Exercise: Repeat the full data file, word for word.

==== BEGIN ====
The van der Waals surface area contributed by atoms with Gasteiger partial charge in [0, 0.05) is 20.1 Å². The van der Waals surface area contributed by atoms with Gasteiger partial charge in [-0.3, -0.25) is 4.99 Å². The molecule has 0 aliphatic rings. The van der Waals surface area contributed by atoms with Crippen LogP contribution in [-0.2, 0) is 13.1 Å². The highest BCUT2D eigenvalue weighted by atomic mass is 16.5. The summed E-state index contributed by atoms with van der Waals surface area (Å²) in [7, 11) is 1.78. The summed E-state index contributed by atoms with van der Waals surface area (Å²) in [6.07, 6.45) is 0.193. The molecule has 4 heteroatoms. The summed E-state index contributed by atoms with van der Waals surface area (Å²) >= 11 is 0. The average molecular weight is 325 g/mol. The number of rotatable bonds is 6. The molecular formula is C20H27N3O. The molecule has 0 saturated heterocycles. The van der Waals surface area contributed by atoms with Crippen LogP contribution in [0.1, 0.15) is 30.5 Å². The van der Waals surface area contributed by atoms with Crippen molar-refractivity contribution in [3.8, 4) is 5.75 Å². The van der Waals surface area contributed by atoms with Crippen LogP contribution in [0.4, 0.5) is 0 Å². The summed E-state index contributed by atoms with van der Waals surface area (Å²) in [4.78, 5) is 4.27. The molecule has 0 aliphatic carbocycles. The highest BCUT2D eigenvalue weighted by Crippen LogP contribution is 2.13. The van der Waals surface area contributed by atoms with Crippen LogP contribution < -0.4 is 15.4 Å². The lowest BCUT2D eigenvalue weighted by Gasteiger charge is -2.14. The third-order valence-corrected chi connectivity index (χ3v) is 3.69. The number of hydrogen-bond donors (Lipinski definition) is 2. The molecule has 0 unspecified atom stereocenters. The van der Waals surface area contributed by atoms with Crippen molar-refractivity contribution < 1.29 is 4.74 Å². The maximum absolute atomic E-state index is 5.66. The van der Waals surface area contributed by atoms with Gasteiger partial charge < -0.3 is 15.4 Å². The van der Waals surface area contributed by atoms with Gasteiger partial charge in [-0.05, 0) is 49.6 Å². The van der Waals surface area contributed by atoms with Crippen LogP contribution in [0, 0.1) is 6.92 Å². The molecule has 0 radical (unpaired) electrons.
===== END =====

The van der Waals surface area contributed by atoms with Gasteiger partial charge in [0, 0.05) is 20.1 Å². The van der Waals surface area contributed by atoms with Gasteiger partial charge in [-0.3, -0.25) is 4.99 Å². The molecule has 0 aliphatic rings. The van der Waals surface area contributed by atoms with Crippen LogP contribution in [-0.2, 0) is 13.1 Å². The highest BCUT2D eigenvalue weighted by atomic mass is 16.5. The summed E-state index contributed by atoms with van der Waals surface area (Å²) in [7, 11) is 1.78. The summed E-state index contributed by atoms with van der Waals surface area (Å²) in [6.07, 6.45) is 0.193. The molecule has 4 heteroatoms. The summed E-state index contributed by atoms with van der Waals surface area (Å²) >= 11 is 0. The average molecular weight is 325 g/mol. The number of rotatable bonds is 6. The molecular formula is C20H27N3O. The molecule has 0 saturated heterocycles. The van der Waals surface area contributed by atoms with Crippen LogP contribution in [0.1, 0.15) is 30.5 Å². The van der Waals surface area contributed by atoms with Crippen molar-refractivity contribution in [3.8, 4) is 5.75 Å². The van der Waals surface area contributed by atoms with Crippen LogP contribution in [0.4, 0.5) is 0 Å². The summed E-state index contributed by atoms with van der Waals surface area (Å²) in [4.78, 5) is 4.27. The molecule has 0 aliphatic carbocycles. The highest BCUT2D eigenvalue weighted by Crippen LogP contribution is 2.13. The van der Waals surface area contributed by atoms with Crippen LogP contribution < -0.4 is 15.4 Å². The lowest BCUT2D eigenvalue weighted by Gasteiger charge is -2.14. The third-order valence-corrected chi connectivity index (χ3v) is 3.69. The number of hydrogen-bond donors (Lipinski definition) is 2. The molecule has 0 unspecified atom stereocenters. The van der Waals surface area contributed by atoms with Crippen molar-refractivity contribution < 1.29 is 4.74 Å². The maximum absolute atomic E-state index is 5.66. The van der Waals surface area contributed by atoms with Gasteiger partial charge < -0.3 is 15.4 Å². The van der Waals surface area contributed by atoms with Gasteiger partial charge in [-0.05, 0) is 49.6 Å². The van der Waals surface area contributed by atoms with Crippen LogP contribution in [0, 0.1) is 6.92 Å². The molecule has 0 radical (unpaired) electrons.